What Would Henry George Say?
Still Relevant, Still Poignant
By Paul Krugman
August 19, 2022
By Dr. Ibrahima Dramé
In a recent opinion piece published in the New York Times, Nobel laureate Paul Krugman makes a startling observation about the growing disconnect between housing markets and the economy in general. Krugman states that “…. housing is a large part of core inflation. And pretty soon we’re likely to have a situation in which official measures of housing costs are rising although we no longer have a hot economy…..” This implies that housing prices follow a trajectory of their own that is not reflective of the general state of the economy. In other words, the cost of housing may be going up and thus requiring interest rate hikes by the Fed, when the rest of the economy is actually struggling, requiring rate cuts and more credit injections. This is an admission that we need a targeted response to housing markets and the answer isn’t necessarily in monetary policy.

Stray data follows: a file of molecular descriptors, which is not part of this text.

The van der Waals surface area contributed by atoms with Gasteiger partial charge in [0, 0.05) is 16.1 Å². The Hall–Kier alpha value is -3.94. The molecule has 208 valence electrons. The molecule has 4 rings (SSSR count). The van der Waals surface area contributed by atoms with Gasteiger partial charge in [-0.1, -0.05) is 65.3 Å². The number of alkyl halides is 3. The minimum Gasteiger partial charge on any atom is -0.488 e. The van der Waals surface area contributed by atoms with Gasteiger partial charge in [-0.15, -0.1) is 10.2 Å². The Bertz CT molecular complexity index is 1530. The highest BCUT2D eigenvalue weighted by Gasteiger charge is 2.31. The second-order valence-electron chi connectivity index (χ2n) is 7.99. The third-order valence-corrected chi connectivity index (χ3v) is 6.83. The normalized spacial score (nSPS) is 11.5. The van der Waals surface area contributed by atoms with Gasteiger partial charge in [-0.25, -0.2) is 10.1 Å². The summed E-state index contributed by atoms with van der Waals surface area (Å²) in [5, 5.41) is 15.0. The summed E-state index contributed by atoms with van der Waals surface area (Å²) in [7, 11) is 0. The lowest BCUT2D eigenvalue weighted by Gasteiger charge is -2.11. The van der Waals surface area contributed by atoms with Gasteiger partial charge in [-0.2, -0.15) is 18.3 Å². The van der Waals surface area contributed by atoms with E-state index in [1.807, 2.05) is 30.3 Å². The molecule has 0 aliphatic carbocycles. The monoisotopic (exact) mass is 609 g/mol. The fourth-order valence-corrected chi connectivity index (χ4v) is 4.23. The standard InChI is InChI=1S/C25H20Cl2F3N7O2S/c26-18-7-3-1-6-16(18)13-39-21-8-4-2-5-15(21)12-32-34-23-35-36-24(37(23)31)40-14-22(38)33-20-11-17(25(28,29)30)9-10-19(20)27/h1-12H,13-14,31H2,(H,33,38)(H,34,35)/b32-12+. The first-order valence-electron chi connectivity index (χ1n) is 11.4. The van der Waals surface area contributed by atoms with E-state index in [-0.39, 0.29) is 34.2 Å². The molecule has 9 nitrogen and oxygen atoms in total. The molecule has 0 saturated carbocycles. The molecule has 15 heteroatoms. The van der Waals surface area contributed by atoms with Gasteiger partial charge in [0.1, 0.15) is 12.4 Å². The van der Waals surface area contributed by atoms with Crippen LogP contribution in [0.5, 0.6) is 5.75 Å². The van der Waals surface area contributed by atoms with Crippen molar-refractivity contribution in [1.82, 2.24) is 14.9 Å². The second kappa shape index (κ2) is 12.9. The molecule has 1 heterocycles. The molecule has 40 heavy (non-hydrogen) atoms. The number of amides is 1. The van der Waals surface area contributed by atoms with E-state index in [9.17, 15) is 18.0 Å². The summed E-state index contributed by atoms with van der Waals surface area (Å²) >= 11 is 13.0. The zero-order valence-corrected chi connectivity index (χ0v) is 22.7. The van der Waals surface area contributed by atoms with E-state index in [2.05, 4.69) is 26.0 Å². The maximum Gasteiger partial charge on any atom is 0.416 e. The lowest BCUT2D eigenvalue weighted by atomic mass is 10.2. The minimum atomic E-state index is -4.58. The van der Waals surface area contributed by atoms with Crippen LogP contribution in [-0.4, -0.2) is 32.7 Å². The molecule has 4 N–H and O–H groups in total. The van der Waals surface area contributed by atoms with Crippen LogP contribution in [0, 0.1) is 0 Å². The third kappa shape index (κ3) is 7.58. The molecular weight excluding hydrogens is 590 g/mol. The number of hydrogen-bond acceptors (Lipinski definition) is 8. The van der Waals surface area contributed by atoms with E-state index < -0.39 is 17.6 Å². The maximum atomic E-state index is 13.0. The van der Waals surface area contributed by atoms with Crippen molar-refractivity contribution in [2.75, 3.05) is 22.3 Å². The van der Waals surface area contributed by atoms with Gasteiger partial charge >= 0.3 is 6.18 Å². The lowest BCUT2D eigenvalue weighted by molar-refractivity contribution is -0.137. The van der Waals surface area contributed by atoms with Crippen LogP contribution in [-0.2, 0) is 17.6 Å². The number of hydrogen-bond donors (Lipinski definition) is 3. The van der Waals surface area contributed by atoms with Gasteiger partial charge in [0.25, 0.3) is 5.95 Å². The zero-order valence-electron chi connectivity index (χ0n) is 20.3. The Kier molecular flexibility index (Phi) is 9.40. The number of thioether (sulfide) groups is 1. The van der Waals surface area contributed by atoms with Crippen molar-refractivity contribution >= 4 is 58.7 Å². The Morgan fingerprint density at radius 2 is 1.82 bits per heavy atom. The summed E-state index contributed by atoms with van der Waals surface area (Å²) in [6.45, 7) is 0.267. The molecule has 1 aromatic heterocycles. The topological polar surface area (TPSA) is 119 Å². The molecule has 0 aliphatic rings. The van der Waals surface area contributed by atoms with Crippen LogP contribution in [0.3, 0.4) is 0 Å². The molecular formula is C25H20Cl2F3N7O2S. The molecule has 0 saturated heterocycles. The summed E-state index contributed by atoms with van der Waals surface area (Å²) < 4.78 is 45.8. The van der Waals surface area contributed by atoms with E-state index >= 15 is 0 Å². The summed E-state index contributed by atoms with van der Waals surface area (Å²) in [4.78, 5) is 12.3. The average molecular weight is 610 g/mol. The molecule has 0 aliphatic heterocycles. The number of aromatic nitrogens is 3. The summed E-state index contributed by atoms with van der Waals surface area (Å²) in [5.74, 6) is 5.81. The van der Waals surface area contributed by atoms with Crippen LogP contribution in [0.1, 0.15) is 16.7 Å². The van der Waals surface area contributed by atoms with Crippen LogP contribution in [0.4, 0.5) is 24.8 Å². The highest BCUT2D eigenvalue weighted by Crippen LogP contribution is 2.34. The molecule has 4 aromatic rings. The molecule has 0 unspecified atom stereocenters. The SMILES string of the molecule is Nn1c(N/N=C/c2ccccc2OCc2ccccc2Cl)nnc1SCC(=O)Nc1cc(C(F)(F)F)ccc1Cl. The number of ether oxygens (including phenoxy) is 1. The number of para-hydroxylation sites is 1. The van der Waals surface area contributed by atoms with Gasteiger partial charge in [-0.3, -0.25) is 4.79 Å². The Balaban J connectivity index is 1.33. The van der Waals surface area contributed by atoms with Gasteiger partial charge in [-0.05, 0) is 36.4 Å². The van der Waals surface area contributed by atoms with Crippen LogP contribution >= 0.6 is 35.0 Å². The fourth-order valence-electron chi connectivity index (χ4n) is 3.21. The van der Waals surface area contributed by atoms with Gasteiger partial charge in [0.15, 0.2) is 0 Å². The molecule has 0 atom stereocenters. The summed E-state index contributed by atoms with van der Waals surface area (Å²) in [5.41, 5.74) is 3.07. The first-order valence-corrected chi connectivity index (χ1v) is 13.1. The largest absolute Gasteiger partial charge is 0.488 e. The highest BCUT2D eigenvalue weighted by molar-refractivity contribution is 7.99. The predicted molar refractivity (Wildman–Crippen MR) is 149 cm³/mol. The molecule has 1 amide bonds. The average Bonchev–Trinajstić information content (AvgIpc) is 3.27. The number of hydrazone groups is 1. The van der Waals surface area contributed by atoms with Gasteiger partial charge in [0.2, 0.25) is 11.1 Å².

What would Henry George say?
One way around this conundrum is to consider moving housing altogether from the purview of monetary policy and instead address it using fiscal policy. This is where George’s land value tax would make all the difference. In fact, what’s driving home prices is not the value of capital investments alone, but the competition for inelastic resources and the spillover effect of public investments in location values. So, home price appreciation is, for the most part, land price appreciation. And, this appreciation drives the race for equity which makes housing unaffordable. A land value tax as Henry George theorized nearly two centuries ago is the ultimate fix.
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